Recognizing the urgency to combat sexual orientation discrimination, society must acknowledge that every individual deserves equitable treatment, unwavering respect, and equal opportunities, regardless of their sexual orientation. To do this, substantial efforts must be made to cultivate workplaces that wholeheartedly embrace diversity, cultivate inclusive policies, and foster a culture of acceptance. By taking these proactive efforts, we can build a culture that recognizes individuals for their unique skills, abilities, and accomplishments, rather than their sexual orientation.

What are my rights?

All employees, applicants, and contractors must be treated with dignity and respect, regardless of gender, gender identity, and gender expression. You have the right to work in an environment free of discrimination, including harassment, based on your sexual orientation, gender expression and/or gender identity. You cannot be harassed, demoted, fired, paid less, refused employment, or otherwise treated unfairly because of your sexual orientation, gender identity, or gender expression.

All employees, applicants, and contractors must be treated with dignity and respect, regardless of gender, gender identity, and gender expression.

  • Employers cannot ask employees or job applicants for any information or identification that they don’t request from all other employees or applicants. This includes medical information related to your gender identity. Your privacy and personal information should be respected equally.
  • Restroom access should align with your gender identity. Employers cannot deny you the ability to use restrooms consistent with your gender identity. Your comfort and dignity are important.
  • Lawfully married same-sex spouses should receive the same benefits as opposite-sex spouses. Employers cannot deny them equal benefits. Equality and fairness should be upheld for all legally married couples.
  • Same-sex partners in civil unions or domestic partnerships should receive the same benefits as heterosexual partners in similar relationships. Discrimination based on sexual orientation, gender identity and gender expression should not hinder access to benefits.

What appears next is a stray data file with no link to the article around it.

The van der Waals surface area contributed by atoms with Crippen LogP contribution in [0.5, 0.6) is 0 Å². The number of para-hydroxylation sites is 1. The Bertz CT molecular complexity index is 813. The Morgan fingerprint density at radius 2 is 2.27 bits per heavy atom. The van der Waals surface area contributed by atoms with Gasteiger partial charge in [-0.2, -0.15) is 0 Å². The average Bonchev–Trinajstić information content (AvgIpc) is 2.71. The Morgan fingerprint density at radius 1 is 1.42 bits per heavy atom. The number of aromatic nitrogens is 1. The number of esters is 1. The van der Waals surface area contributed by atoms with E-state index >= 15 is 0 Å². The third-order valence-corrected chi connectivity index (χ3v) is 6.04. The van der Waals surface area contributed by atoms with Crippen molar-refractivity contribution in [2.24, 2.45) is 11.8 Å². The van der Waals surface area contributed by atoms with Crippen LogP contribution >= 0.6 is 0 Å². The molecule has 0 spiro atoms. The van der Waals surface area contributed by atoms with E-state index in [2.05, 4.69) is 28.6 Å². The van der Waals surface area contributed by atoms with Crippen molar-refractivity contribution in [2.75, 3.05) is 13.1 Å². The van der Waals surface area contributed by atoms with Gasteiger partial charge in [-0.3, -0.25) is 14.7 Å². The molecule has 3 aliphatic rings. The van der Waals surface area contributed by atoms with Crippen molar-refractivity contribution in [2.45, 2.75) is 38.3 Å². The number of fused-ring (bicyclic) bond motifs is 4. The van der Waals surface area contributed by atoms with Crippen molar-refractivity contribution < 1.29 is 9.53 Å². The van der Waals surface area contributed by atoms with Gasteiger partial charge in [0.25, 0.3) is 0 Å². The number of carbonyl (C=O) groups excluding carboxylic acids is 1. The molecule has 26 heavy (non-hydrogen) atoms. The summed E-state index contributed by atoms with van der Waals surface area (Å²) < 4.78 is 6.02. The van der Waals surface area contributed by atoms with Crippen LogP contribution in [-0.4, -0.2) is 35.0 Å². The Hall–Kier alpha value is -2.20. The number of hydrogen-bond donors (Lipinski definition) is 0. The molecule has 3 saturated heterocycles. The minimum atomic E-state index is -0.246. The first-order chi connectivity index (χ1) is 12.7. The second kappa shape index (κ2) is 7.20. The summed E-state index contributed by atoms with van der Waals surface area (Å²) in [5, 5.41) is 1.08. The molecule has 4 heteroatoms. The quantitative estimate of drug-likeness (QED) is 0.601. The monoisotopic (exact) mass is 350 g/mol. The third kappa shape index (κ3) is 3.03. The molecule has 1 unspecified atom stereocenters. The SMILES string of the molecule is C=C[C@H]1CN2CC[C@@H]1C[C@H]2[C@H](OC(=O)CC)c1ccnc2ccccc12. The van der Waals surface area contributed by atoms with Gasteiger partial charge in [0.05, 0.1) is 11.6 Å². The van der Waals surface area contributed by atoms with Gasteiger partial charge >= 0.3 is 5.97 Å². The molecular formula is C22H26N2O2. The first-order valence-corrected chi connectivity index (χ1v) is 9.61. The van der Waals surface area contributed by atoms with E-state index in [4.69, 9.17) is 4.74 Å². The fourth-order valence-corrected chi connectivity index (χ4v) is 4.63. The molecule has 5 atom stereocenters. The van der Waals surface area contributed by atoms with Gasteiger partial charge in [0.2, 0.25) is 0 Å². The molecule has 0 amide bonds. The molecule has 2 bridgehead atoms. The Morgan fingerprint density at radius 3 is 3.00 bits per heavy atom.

What is Workplace Discrimination in California?

Under the Fair Employment and Housing Act, employers and job applicants are protected from workplace discrimination. Discrimination includes any unfavorable or unduly harsh treatment due to one’s belonging to the protected class. This includes practices such as recruitment, evaluation, salary, job assignments, promotions, benefits, training, layoff, or termination.

What Should You Do If You are a Victim of Workplace Discrimination?

If you believe you have been discriminated against in your workplace, it’s important to take immediate action. It is advised to seek legal advice to get a clear understanding of your rights and to ensure that necessary evidence can be obtained. If employment discrimination is found to be valid, there are several remedies available to seek compensation.

Can You Get Fired for Filing a Discrimination Claim?

Your employer is not allowed to retaliate or fire you if they are found guilty of workplace discrimination. Filing a discrimination claim is a protected activity under California Law and if you are disciplined, demoted, or terminated without proper reasons, you may be able to recover monetary damages.

What Should California Employees Do if They Believe They Have Been Discriminated Against?

If an employee in California believes they have been discriminated against due to their sexual orientation, gender identity and/or gender expression, or any of the protected classes (Race, color, Ancestry, national origin, Religion, creed, Age – 40 and over, Disability, mental and physical, Sex, gender, Medical condition, Pregnancy, Genetic information, Marital status, Military or veteran status), they should report it to their employer. If the employer does not take action to address the complaint, the employee can file a complaint with The Civil Rights Department (CRD). The CRD will investigate the complaint and take action if they find that the employer has violated the law.

Also, if an employee believes they have been discriminated against, they should seek legal advice from an experienced discrimination attorney.

Can you Sue for Sexual Discrimination California?

Yes, in some cases you can sue your employer if you were the victim of harassment or discrimination because of your sexual orientation, gender identity and/or gender expression discrimination. You can bring a discrimination claim in federal or state court (it depends on several factors) under the California Fair Employment and Housing Act (FEHA). To do so, you must usually need some kind of proof or evidence that they were treated differently because of their religion. Maybe you complain about it in an email sent to Human Resources or talked about it with your supervisor. In some cases, an experienced discrimination attorney can gather evidence from job performance evaluations, a change in salary or position, or other sources.

Employment Discrimination Lawyer in Southern California

If you have a question about workplace discrimination and your rights, please contact the attorneys at Cielo & Dei Voluntas Law Firm for a free and confidential intake process. Our skilled employment law attorneys may be able to help you with your situation.